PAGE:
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Epilepsia. 2010 Jul;51(7):1252-8. doi: 10.1111/j.1528-1167.2010.02597.x. Epub 2010 May 13.

Epilepsy in Rett syndrome---the experience of a National Rett Center.

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Pediatric Neurology Unit, Safra Children Hospital, Tel Ha Shomer, Israel.



Rett syndrome (RTT), an X-linked, dominant neurodevelopmental disorder caused by mutations in the methyl-CpG-binding protein 2 (MECP2) gene, presents with acquired microcephaly, autistic regression, hand usage loss, and stereotypies. Epilepsy is frequent and has been reported to correlate with mutation type, general disease severity, and BDNF polymorphism. Our purpose was a comprehensive description of epilepsy features and course in RTT.


Retrospective review of charts and electroencephalography (EEG) studies in 97 patients with RTT.


Seventy-two percent of patients had epilepsy, appearing at a median age of 3 years. According to age of onset, we divided patients into three groups: 6 with early epileptic variant (0-1 year), 42 with early epilepsy (1-5 years), and 20 with late epilepsy (after 5 years). Early epileptic variant had severe seizure types in the first year of life, followed by a typical RTT picture; all were MECP2 negative. Early epilepsy and late epilepsy groups were similar with respect to Rett-related symptoms, but seizures were better controlled in the second group (p < 0.05). Epileptiform activity appeared earlier and was more confluent in the early epilepsy group, including nine patients with electrical status epilepticus during sleep (ESES) versus one in the late epilepsy group (p < 0.05). No correlation was found between epilepsy onset or severity and genotype. BDNF val/met polymorphism correlated with earlier onset of seizures (p < 0.05).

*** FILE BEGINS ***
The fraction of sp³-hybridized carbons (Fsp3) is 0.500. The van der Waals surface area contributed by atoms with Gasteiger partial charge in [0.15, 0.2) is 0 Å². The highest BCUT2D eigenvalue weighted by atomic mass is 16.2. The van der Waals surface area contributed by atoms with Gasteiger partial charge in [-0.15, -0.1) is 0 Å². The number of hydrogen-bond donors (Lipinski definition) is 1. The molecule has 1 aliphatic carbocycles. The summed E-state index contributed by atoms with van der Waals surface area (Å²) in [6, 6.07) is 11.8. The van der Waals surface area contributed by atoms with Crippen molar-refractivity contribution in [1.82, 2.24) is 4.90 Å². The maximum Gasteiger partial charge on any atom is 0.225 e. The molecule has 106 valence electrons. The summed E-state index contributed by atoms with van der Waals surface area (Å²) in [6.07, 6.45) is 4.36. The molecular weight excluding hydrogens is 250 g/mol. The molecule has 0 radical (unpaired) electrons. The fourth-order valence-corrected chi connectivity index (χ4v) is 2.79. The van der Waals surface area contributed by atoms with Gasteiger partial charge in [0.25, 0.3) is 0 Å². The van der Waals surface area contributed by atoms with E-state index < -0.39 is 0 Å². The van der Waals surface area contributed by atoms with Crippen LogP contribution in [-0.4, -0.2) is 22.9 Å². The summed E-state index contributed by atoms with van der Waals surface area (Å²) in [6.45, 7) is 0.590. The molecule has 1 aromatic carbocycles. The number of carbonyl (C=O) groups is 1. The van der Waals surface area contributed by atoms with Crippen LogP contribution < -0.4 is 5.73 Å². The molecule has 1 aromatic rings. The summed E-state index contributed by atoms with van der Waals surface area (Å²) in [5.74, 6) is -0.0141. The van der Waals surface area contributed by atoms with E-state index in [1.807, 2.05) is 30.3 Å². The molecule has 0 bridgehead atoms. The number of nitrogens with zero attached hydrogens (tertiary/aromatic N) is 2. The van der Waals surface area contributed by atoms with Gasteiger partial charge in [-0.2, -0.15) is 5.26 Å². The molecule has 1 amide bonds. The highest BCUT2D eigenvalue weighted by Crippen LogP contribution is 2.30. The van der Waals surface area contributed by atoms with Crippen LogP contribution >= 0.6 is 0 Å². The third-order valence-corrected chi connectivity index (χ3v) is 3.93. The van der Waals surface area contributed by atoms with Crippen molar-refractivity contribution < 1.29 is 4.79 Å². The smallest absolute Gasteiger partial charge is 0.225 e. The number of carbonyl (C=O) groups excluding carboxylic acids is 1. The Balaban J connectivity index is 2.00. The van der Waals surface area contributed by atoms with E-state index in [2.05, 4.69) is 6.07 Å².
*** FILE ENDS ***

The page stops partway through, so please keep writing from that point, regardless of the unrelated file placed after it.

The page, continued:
Epilepsy appears earlier than described previously, frequently during the regression stage. Early age of onset predicts a more severe course of seizures. ESES is common among those with early onset epilepsy. BDNF polymorphism was the only genetic correlate with seizure onset, whereas MECP2 mutation type and location did not influence epilepsy.

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